Gas Fertilizers and Carbon-Free Shopping; Check Out These Green Startups

Gas Fertilizers and Carbon-Free Shopping; Check Out These Green Startups

Most farming available across the globe depends on ammonia production for fertilizers. While the humanity needs fertilizers because humans need food, they have an impact for climate change. Nearly 1% of total global greenhouse gas emissions come from fertilizer production.

Monolith Materials wants to change that. The startup has a mechanism that breaks apart natural gas to produce carbon black. This substance is a common material for rubber and hydrogen, which we can use for a lot of things like creating ammonia.

The company’s plant, in progress now, could produce about 275,000 tons of ammonia per year and 180,000 tons of carbon black. It’ll be a part of a manufacturing facility in Nebraska, where Monolith has opened its first production of carbon black.

Next year, the startup will operate in a way that 100% of its energy is from renewable sources. “We’re a lot like an electric car. We have no direct emissions at our plant, but like an electric car, what matters is where your electricity came from,” said the cofounder and CEO Rob Hanson.

Hanson & Johnson

SEM image of carbon nanocones (maximum diameter ~1 micrometer) produced by pyrolysis of heavy oil in the Kvaerner Carbon Black & Hydrogen Process. Photo by Kenneth D. Knudsen Wikmedia Commons

In 2012, Hanson founded the company with Pete Johnson. They didn’t know what to do at first, but they have one goal: finding a business idea that was environmentally transformative and financially sustainable.

When they were exploring ideas, they found out about a chemical process called methane pyrolysis. In that process, natural gas can heat up without oxygen exposure. The heat forces molecules to split up into carbon as well as hydrogen gas, which has a lot of usage and sellable.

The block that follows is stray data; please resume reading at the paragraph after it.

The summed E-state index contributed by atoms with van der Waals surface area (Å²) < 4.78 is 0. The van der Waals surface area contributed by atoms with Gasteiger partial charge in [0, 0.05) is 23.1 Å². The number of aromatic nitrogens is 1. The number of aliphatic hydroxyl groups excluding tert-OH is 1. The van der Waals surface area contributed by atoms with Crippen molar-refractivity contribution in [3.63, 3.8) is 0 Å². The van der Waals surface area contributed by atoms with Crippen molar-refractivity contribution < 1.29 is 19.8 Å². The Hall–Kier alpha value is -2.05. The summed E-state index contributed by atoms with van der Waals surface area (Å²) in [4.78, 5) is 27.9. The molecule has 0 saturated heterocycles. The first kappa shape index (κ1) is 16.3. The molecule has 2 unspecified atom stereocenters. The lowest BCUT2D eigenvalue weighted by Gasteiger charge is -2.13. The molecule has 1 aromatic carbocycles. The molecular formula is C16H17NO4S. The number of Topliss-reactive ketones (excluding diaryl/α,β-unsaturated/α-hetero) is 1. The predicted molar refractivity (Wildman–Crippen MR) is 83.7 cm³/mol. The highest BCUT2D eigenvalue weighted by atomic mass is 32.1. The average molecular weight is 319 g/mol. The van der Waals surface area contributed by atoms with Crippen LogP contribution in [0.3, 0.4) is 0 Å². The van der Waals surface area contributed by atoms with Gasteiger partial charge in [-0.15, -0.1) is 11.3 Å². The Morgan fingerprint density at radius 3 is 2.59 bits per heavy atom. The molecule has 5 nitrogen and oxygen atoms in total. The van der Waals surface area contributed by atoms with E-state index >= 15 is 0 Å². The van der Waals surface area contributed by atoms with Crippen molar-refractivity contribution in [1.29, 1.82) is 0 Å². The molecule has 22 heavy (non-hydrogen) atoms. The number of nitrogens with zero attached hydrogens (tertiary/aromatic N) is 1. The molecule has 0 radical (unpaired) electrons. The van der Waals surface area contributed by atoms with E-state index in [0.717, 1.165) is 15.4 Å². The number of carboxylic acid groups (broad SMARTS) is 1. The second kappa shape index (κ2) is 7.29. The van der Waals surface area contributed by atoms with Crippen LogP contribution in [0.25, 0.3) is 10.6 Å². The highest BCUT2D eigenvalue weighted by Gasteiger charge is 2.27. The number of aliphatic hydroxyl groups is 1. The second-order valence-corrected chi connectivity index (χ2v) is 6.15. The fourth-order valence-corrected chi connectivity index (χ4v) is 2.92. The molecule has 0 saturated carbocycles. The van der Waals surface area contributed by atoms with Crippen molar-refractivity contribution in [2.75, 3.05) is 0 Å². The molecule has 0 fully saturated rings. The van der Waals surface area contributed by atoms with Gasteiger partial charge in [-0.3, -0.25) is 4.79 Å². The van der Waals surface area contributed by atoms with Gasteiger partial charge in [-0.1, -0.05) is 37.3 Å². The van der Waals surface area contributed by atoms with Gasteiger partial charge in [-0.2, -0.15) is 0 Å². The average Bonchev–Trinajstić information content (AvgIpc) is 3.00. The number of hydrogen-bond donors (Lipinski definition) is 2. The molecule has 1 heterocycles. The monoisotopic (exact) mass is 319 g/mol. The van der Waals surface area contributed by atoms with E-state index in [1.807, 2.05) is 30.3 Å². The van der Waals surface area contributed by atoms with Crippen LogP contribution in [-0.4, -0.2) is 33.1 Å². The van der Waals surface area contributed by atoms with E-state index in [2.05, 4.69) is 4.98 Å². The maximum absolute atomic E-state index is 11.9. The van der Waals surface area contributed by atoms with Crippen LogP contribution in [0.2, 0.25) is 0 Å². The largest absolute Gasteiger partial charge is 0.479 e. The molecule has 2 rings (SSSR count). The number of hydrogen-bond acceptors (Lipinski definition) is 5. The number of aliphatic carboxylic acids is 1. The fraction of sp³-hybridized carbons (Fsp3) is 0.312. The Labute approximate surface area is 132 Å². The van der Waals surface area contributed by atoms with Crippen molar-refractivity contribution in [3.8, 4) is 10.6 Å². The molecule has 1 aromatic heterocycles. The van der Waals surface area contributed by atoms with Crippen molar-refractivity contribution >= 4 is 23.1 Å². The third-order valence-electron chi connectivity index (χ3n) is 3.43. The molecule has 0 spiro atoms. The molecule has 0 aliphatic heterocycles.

Carbon, as a result of methane pyrolysis, can transform into carbon black in a manner that’s sustainable. According to Hanson, conventional process we have right now produces a lot of CO2.

Hanson claimed that his company’s processing is cost-competitive. Making money from selling hydrogen is, to him, a financial bonus. “If all the process did was make carbon black and vented hydrogen, we would still be competitive,” said the Monolith CEO.

To date, Monolith has raised about $274 million funding. That has allowed the company to develop its technology and build its plant. Hanson is glad that the idea he and his cofounders had has started to be fruitful.

“Ammonia is a great milestone on our journey, where it’s an existing hydrogen-produced chemical and we can do it cleaner,” said Hanson.

It’s amazing how exploring ideas could lead to one thing and it’s transformable to something profitable and green/sustainable. So, if you have ideas or solutions about how you can make a difference, write them down and brainstorm with your partner(s).

Carbon-free shopping can come sooner

Canadian startup Carbon Engineering with their Direct Air Capture technology has been around for some time now. If you don’t know about it, it basically pulls CO2 out of the atmosphere.

Carbon Engineering’s tech has become commercially available and is quickly becoming a transformative commercial force. The company has also partnered with influential organizations in three countries as they’ve announced.